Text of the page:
Honestly you know what, I’m kind of scared of doing the welt pockets even after two samples in muslin, so I may make one in the wool too, just to be on the safe side.

Sooo that’s where things stand with the main supplies for this project. It’s always amazing to me how many supplies and planning go into a coat! I’ve been cutting out and preparing all my pieces, and pretty soon I’ll be ready to start sewing!

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Golly, 5 Comments!

  • I love wearing pale yellow, and the yellow will be nice and cheerful/bright for spring when you’re super tired of winter lasting forever. The lining is so clever and fabulous and the button is lovely!

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  • I saved my Nancy Drew books from when I was young (I’m an ancient). My cousin and I used to read them all the time and looked forward to the next book. For some reason my daughter didn’t like them, but my granddaughter loves them. I was more than happy to pass my collection on to her. My daughter and I went to a used book store that was in an old barn and had an amazing collection of Nancy Drew books. Yeah, I bought a few more for my granddaughter. I’m looking forward to seeing your coat.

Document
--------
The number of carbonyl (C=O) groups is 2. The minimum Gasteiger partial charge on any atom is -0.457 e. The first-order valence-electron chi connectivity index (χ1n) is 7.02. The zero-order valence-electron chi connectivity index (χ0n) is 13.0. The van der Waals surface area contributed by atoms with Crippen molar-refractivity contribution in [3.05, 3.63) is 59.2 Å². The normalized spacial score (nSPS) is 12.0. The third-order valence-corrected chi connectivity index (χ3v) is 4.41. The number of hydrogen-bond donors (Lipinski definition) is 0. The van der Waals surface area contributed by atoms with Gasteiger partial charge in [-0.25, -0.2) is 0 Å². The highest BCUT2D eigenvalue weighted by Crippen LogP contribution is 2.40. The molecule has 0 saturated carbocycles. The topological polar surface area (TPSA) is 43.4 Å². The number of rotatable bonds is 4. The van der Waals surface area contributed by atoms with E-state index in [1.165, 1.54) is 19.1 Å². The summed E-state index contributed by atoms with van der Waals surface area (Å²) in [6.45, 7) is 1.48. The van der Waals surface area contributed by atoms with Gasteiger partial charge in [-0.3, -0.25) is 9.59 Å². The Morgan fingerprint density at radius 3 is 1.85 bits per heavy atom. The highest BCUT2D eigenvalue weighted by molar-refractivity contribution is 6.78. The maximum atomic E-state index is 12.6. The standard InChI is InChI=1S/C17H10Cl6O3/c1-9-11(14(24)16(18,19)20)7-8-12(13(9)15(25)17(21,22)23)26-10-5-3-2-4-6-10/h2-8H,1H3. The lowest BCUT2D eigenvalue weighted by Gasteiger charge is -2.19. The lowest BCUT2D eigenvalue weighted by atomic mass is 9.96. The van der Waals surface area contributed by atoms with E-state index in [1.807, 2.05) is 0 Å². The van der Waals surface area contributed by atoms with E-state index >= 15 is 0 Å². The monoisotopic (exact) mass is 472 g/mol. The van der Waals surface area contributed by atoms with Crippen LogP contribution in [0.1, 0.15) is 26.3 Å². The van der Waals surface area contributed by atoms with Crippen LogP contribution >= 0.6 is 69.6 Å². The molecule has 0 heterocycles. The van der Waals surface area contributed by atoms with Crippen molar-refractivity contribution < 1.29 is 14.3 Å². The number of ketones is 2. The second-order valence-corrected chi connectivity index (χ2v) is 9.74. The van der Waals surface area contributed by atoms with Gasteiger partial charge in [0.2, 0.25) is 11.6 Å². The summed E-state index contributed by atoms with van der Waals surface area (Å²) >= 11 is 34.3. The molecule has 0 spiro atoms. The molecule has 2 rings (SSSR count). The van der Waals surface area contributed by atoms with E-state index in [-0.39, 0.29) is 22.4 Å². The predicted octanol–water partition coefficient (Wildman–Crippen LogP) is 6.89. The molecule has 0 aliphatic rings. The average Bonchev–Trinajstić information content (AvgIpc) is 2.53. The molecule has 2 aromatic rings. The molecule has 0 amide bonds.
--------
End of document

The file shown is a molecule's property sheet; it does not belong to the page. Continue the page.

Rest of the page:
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    • I cannot wait to see the finished coat (should you choose to blog it. I’m loving seeing you appear in my blog feed again.) The lining is a stroke of genius. You’ll have to wear the finished coat with your knitted Nancy Drew sweater for a double Drew hit.

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  • I cannot wait to see it! I love and admire how you seem to think about everything, from pockets, to special lining, to homemade buttons. You are my sewing hero. ♥

    Reply

  • […] took another week to make the muslin and get all the pattern pieces ready (I talked about that in my last post). Sometimes I forget how labor intensive the prep is for coats! Lined things have so many pattern […]